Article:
Employers Value Telehealth’s Convenience But Are Skeptical About Its Impact on Cost, MHQP/AIM Study Shows
When telehealth usage surged during the pandemic as a safe way for patients and providers to interact, MHQP conducted a series of surveys among providers and patients to provide real-time feedback to the field about this rapidly evolving tool. The input we received was extremely valuable in helping us determine what was working well and what could be improved with telehealth.
Now, as the pandemic has entered a new phase and we begin to look at the future of telehealth in Massachusetts, we have sought feedback from another key stakeholder group – employers. As the primary purchasers of healthcare services, employers offer valuable perspectives and their voices may be key to determining the future of telehealth in our state.
Earlier this year, in partnership with Associated Industries of Massachusetts (AIM), we developed and fielded a survey among human resources representatives at Massachusetts-based companies to better understand their perceptions of telehealth. Representatives of 36 companies responded. The rich data provided mixed opinions, in contrast to the overwhelmingly positive opinions we have heard about telehealth from patients (i.e., their employees). While telehealth is clearly here to stay, this divergence of perceptions may hint to some challenges ahead.
In summary, the survey found:
- A large percentage of respondents said they value the convenience telehealth offers, while benefits related to cost control and waste reduction were valued less.
- Respondents were generally supportive of telehealth as an important component of the health plans offered to employees, and were mostly enthusiastic about their employees’ satisfaction with telehealth and the role telehealth can play in the future of care.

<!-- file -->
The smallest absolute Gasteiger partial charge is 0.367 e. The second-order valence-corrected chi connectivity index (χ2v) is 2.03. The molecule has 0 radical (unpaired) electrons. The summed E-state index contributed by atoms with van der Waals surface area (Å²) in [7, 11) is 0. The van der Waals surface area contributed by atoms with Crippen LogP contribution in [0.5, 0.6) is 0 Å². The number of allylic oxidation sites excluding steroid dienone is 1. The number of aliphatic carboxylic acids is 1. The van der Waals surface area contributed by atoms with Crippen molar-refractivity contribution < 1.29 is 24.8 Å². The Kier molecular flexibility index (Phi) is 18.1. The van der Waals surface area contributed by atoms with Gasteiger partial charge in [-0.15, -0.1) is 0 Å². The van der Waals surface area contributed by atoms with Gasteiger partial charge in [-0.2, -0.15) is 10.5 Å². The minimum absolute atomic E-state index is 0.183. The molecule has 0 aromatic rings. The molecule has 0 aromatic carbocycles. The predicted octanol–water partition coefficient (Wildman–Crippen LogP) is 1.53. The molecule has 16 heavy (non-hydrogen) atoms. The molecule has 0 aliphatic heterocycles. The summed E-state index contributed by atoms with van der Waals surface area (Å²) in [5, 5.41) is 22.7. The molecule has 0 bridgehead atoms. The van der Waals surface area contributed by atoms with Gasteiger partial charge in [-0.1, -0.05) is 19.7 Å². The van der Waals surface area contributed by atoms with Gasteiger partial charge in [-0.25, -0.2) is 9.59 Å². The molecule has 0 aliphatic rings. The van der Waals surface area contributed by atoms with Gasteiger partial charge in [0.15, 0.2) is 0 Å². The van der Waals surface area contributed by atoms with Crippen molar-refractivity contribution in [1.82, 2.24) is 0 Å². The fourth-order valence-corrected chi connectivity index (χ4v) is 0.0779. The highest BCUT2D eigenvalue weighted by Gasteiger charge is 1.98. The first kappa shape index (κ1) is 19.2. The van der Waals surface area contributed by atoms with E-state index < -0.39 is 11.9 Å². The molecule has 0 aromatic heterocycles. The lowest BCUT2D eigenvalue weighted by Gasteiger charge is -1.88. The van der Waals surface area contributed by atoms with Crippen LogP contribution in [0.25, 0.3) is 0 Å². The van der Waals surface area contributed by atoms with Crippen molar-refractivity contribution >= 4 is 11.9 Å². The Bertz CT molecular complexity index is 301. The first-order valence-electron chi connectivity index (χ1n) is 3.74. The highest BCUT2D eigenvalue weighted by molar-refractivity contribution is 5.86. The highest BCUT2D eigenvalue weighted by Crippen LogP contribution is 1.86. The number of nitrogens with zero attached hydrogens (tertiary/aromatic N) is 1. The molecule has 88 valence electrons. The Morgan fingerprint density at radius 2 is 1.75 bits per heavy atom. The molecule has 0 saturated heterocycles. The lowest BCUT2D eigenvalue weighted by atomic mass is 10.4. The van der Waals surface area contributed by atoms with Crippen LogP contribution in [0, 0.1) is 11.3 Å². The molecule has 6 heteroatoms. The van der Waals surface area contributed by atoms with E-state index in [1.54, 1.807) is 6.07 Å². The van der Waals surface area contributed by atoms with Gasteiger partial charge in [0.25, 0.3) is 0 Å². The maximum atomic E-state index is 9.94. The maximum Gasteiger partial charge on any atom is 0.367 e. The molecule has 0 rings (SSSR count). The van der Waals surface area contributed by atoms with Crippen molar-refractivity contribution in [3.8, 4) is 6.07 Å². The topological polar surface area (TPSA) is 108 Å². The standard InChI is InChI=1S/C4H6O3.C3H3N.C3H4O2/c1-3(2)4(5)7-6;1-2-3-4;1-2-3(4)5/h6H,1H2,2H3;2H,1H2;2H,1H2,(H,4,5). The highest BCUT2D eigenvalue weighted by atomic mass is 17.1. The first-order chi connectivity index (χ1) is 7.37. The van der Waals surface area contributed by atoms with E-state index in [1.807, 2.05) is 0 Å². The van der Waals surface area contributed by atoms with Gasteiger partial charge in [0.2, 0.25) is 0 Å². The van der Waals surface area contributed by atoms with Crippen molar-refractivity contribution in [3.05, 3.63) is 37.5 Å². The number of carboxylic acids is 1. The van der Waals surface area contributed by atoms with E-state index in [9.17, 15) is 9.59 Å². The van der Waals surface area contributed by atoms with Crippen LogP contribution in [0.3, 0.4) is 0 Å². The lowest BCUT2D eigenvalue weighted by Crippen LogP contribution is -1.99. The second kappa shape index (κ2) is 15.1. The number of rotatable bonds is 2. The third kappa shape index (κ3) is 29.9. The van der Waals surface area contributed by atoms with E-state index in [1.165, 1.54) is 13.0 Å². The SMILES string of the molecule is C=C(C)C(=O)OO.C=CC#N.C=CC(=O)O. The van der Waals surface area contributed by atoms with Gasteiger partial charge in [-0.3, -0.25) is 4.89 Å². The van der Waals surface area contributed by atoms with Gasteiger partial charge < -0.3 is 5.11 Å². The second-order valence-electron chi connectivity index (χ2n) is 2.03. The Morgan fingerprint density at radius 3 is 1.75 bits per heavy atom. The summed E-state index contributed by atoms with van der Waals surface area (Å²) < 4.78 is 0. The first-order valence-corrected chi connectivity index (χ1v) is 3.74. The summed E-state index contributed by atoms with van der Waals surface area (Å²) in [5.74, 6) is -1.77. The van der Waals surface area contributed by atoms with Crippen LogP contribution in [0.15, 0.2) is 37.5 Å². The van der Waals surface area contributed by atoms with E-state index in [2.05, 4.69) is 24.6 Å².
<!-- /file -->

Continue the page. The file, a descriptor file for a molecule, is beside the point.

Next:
- The respondents who were less enthusiastic about telehealth pointed primarily to issues of value and quality as their main concerns. Responses signal that the convenience of telehealth is seen as a benefit for their employees but that the price point for the effective use of telehealth has not yet translated into premium or other cost savings for the account, or their employees, under the current structure.
Convenience, Not Cost Control
When asked about the benefits of telehealth, respondents pointed mostly to factors related to convenience and access. 92% of all respondents said that telehealth makes appointments more convenient for employees. 83% said it accommodates patients who face barriers to in-person visits. 75% said it decreases time away from work for an employee or an employee’s family. 69% said it enhances employee access to needed care.